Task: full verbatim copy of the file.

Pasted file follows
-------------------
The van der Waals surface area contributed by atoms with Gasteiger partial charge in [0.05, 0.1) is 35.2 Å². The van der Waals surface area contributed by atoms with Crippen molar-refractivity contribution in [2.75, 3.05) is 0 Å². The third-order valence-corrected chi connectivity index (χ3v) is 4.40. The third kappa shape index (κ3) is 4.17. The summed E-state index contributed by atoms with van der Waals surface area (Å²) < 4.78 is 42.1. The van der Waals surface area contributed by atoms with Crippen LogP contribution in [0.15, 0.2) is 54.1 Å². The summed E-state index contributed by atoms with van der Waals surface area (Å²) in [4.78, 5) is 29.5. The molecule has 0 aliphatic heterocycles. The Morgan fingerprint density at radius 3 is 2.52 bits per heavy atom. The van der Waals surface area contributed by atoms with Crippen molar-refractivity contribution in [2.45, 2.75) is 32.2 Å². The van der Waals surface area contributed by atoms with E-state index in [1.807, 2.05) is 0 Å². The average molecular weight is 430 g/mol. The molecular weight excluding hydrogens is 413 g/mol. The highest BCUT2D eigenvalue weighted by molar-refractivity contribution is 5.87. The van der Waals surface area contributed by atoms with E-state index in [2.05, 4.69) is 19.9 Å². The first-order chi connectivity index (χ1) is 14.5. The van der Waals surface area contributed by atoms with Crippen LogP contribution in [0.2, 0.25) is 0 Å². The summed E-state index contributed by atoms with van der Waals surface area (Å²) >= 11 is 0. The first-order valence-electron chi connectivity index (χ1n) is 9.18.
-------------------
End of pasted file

The van der Waals surface area contributed by atoms with Gasteiger partial charge in [0.05, 0.1) is 35.2 Å². The van der Waals surface area contributed by atoms with Crippen molar-refractivity contribution in [2.75, 3.05) is 0 Å². The third-order valence-corrected chi connectivity index (χ3v) is 4.40. The third kappa shape index (κ3) is 4.17. The summed E-state index contributed by atoms with van der Waals surface area (Å²) < 4.78 is 42.1. The van der Waals surface area contributed by atoms with Crippen LogP contribution in [0.15, 0.2) is 54.1 Å². The summed E-state index contributed by atoms with van der Waals surface area (Å²) in [4.78, 5) is 29.5. The molecule has 0 aliphatic heterocycles. The Morgan fingerprint density at radius 3 is 2.52 bits per heavy atom. The van der Waals surface area contributed by atoms with Crippen molar-refractivity contribution in [2.45, 2.75) is 32.2 Å². The van der Waals surface area contributed by atoms with E-state index in [1.807, 2.05) is 0 Å². The average molecular weight is 430 g/mol. The molecular weight excluding hydrogens is 413 g/mol. The highest BCUT2D eigenvalue weighted by molar-refractivity contribution is 5.87. The van der Waals surface area contributed by atoms with E-state index in [2.05, 4.69) is 19.9 Å². The first-order chi connectivity index (χ1) is 14.5. The van der Waals surface area contributed by atoms with Crippen LogP contribution in [0.2, 0.25) is 0 Å². The summed E-state index contributed by atoms with van der Waals surface area (Å²) >= 11 is 0. The first-order valence-electron chi connectivity index (χ1n) is 9.18.